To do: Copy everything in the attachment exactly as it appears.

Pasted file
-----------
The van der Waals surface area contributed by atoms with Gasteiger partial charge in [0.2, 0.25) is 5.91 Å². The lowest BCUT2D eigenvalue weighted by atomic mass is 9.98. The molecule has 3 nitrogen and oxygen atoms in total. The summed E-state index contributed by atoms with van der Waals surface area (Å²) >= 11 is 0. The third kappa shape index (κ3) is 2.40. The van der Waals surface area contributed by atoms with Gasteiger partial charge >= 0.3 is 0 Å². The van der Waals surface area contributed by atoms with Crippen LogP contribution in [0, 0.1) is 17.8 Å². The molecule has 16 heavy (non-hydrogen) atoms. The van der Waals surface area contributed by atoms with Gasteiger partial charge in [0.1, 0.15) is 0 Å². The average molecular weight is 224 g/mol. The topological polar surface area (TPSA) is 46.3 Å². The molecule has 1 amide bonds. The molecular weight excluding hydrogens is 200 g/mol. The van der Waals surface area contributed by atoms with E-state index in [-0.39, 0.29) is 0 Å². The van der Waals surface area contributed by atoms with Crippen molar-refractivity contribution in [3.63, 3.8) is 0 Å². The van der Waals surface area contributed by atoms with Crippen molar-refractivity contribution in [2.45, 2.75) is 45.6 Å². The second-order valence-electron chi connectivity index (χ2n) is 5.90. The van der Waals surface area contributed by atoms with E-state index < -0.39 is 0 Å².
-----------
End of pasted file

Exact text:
The van der Waals surface area contributed by atoms with Gasteiger partial charge in [0.2, 0.25) is 5.91 Å². The lowest BCUT2D eigenvalue weighted by atomic mass is 9.98. The molecule has 3 nitrogen and oxygen atoms in total. The summed E-state index contributed by atoms with van der Waals surface area (Å²) >= 11 is 0. The third kappa shape index (κ3) is 2.40. The van der Waals surface area contributed by atoms with Gasteiger partial charge >= 0.3 is 0 Å². The van der Waals surface area contributed by atoms with Crippen LogP contribution in [0, 0.1) is 17.8 Å². The molecule has 16 heavy (non-hydrogen) atoms. The van der Waals surface area contributed by atoms with Gasteiger partial charge in [0.1, 0.15) is 0 Å². The average molecular weight is 224 g/mol. The topological polar surface area (TPSA) is 46.3 Å². The molecule has 1 amide bonds. The molecular weight excluding hydrogens is 200 g/mol. The van der Waals surface area contributed by atoms with E-state index in [-0.39, 0.29) is 0 Å². The van der Waals surface area contributed by atoms with Crippen molar-refractivity contribution in [3.63, 3.8) is 0 Å². The van der Waals surface area contributed by atoms with Crippen molar-refractivity contribution in [2.45, 2.75) is 45.6 Å². The second-order valence-electron chi connectivity index (χ2n) is 5.90. The van der Waals surface area contributed by atoms with E-state index < -0.39 is 0 Å².